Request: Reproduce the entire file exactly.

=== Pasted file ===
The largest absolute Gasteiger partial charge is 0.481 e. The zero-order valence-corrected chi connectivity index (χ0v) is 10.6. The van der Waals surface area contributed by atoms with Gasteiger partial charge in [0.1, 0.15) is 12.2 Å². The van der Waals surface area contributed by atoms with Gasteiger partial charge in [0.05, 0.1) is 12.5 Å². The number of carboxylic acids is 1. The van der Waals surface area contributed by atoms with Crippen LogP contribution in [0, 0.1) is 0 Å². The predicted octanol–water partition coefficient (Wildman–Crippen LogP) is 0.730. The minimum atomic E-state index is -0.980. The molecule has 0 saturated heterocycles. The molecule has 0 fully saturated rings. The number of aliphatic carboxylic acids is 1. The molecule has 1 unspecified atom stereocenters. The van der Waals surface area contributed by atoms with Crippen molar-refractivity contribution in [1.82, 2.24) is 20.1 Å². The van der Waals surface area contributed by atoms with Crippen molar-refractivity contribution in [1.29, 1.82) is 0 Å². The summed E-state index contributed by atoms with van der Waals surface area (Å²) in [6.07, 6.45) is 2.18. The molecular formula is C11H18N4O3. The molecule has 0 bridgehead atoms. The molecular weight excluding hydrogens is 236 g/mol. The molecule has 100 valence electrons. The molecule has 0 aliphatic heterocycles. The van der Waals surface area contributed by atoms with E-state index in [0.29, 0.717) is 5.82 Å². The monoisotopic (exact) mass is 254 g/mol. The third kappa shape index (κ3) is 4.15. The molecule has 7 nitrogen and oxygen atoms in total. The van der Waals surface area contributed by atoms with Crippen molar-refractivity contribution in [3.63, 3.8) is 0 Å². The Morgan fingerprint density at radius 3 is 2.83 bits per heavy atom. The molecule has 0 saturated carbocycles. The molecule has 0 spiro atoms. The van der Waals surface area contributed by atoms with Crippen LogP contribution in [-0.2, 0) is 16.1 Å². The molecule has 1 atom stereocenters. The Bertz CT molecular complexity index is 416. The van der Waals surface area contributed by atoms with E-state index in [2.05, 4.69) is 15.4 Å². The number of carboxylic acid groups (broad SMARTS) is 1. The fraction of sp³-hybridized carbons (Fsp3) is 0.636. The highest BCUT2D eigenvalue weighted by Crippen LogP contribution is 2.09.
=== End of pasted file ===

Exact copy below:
The largest absolute Gasteiger partial charge is 0.481 e. The zero-order valence-corrected chi connectivity index (χ0v) is 10.6. The van der Waals surface area contributed by atoms with Gasteiger partial charge in [0.1, 0.15) is 12.2 Å². The van der Waals surface area contributed by atoms with Gasteiger partial charge in [0.05, 0.1) is 12.5 Å². The number of carboxylic acids is 1. The van der Waals surface area contributed by atoms with Crippen LogP contribution in [0, 0.1) is 0 Å². The predicted octanol–water partition coefficient (Wildman–Crippen LogP) is 0.730. The minimum atomic E-state index is -0.980. The molecule has 0 saturated heterocycles. The molecule has 0 fully saturated rings. The number of aliphatic carboxylic acids is 1. The molecule has 1 unspecified atom stereocenters. The van der Waals surface area contributed by atoms with Crippen molar-refractivity contribution in [1.82, 2.24) is 20.1 Å². The van der Waals surface area contributed by atoms with Crippen molar-refractivity contribution in [1.29, 1.82) is 0 Å². The summed E-state index contributed by atoms with van der Waals surface area (Å²) in [6.07, 6.45) is 2.18. The molecular formula is C11H18N4O3. The molecule has 0 bridgehead atoms. The molecular weight excluding hydrogens is 236 g/mol. The molecule has 100 valence electrons. The molecule has 0 aliphatic heterocycles. The van der Waals surface area contributed by atoms with E-state index in [0.29, 0.717) is 5.82 Å². The monoisotopic (exact) mass is 254 g/mol. The third kappa shape index (κ3) is 4.15. The molecule has 7 nitrogen and oxygen atoms in total. The van der Waals surface area contributed by atoms with Crippen molar-refractivity contribution in [3.63, 3.8) is 0 Å². The Morgan fingerprint density at radius 3 is 2.83 bits per heavy atom. The molecule has 0 saturated carbocycles. The molecule has 0 spiro atoms. The van der Waals surface area contributed by atoms with Crippen LogP contribution in [-0.2, 0) is 16.1 Å². The molecule has 1 atom stereocenters. The Bertz CT molecular complexity index is 416. The van der Waals surface area contributed by atoms with E-state index in [2.05, 4.69) is 15.4 Å². The number of carboxylic acid groups (broad SMARTS) is 1. The fraction of sp³-hybridized carbons (Fsp3) is 0.636. The highest BCUT2D eigenvalue weighted by Crippen LogP contribution is 2.09.